31 July 2016
They say that everything comes around again in popular culture, and recently, I have seen people posting online about the game, Hungry Hungry Hippos. Not just the board game anymore, it is also being played, all the way from preschools to nursing homes, with people acting as the hippos trying to capture kickballs. The object of the game is to gather as many of the balls as you can possibly get without anyone else stealing them.
Hunger is an interesting aspect of our lives. Our first experience with hunger is the chemical signals our stomachs send to our brains telling us that our bodies need nutrients. This is definitely a good thing. We don’t want to starve to death. Beyond our bodies, we experience hunger in many other ways. We are hungry for good relationships, for peace, for comfort, for justice, for reconciliation. But some hungers can be destructive as well. When we hunger for more power, ambition, always to be right, or perfect, or for drugs of any sort, these drives can push us beyond our own safety and destroy our lives. We can be hungry for just about anything. When there is a figurative ‘pit in the bottom of your stomach and nothing can satisfy it,’ you just keep wanting more, more, and more. When we are always being hungry for more than what we have, we experience greed.
Greed is a type of hunger. Usually we use greed to describe insatiable hunger for things like money, power, and fame. Society teaches us that if some is good, then more is better. Right? The American commercial advertising byline tells us that we need more, need the newest thing, we need better. But more isn't necessarily better. The old examples are the facts that we need water and fire, but with both, more and more of them isn't a great thing, you can drown or be burned. But when it comes to buying things, we fall prey to the advertising. Apparently, "Two out of every ten Americans have surplus possessions in storage.” What do we need with all those things when we aren’t even using them? Perhaps we need to take a hard look at what we are hungry for in our lives. And, it is not just individuals that are hungry, but also institutions. Some institutions are based around the goals of acquiring more money, more power, more security. But this greed is based in fear, yielding only sorrow and worry.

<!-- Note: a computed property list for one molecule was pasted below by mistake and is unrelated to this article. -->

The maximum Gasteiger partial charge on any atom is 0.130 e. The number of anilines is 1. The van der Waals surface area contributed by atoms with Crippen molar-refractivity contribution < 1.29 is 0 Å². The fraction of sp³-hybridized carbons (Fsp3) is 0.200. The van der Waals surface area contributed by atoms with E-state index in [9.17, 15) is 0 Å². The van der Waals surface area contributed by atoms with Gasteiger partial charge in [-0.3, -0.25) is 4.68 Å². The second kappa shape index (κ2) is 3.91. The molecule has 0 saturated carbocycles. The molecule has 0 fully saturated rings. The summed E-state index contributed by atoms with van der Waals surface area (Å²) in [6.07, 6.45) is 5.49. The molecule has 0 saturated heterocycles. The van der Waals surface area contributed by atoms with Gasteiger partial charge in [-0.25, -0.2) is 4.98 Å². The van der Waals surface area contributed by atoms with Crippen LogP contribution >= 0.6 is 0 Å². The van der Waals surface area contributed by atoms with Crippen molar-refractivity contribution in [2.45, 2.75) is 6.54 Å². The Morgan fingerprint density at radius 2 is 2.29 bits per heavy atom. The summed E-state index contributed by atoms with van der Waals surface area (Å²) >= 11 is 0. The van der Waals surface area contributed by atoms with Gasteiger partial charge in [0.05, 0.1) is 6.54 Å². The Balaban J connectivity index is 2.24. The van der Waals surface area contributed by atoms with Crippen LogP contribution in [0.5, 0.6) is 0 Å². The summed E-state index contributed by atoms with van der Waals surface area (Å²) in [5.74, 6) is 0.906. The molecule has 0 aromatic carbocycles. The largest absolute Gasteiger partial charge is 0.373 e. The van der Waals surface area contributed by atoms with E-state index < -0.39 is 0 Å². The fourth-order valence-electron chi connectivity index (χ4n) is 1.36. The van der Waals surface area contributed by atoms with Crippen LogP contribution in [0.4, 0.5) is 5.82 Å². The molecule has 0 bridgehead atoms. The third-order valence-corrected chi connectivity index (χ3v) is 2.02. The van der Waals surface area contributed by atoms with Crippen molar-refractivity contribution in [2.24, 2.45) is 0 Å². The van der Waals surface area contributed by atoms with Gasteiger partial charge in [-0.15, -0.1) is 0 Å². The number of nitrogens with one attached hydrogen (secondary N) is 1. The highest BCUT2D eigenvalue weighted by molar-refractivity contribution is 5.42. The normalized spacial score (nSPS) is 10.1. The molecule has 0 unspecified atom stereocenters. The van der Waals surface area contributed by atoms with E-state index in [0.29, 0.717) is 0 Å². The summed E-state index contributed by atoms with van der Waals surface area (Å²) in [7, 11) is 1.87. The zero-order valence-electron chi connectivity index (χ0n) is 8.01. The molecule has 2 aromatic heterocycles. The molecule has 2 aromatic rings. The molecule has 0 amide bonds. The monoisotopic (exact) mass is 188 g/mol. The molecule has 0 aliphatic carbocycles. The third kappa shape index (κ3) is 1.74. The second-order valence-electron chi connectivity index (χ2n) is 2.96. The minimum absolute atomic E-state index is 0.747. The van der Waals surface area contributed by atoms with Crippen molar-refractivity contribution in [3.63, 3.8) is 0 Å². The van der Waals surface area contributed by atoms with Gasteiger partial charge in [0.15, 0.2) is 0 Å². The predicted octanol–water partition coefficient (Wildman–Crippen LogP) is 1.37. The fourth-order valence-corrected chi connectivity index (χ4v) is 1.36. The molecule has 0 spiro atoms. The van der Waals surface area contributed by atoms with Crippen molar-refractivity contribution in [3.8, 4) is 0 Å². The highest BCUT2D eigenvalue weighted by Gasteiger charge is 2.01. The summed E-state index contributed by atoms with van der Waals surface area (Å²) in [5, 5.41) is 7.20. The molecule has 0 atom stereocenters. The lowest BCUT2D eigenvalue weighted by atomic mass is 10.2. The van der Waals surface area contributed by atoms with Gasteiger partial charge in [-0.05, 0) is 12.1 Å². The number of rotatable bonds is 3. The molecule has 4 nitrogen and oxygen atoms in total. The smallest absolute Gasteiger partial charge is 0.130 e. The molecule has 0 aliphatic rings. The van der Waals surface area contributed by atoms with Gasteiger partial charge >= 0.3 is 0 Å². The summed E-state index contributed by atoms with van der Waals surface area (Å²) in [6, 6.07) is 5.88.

In the gospel passage this morning, what strikes me is the man's answer to his own question. "What should I do, for I have no place to store my crops?" He asks himself. And then we only hear one answer, "I will do this: I will pull down my barns and build larger ones, and there I will store all my grain and my goods..." What surprises me is that he doesn’t go through multiple options. He doesn’t think to himself, “I could sell the goods and have more money,” or “I could give some away,” or “I could store it up myself,” and weigh the options. He goes completely for the option of storing it all up for himself. And the man doesn't just say he will build another barn or build additions on his existing barns, no, he has to tear down the ones he has and start all over. He would probably be one of those people who had to get the newest version of the iPhone as soon as it came out every time, even if the old one was still properly working.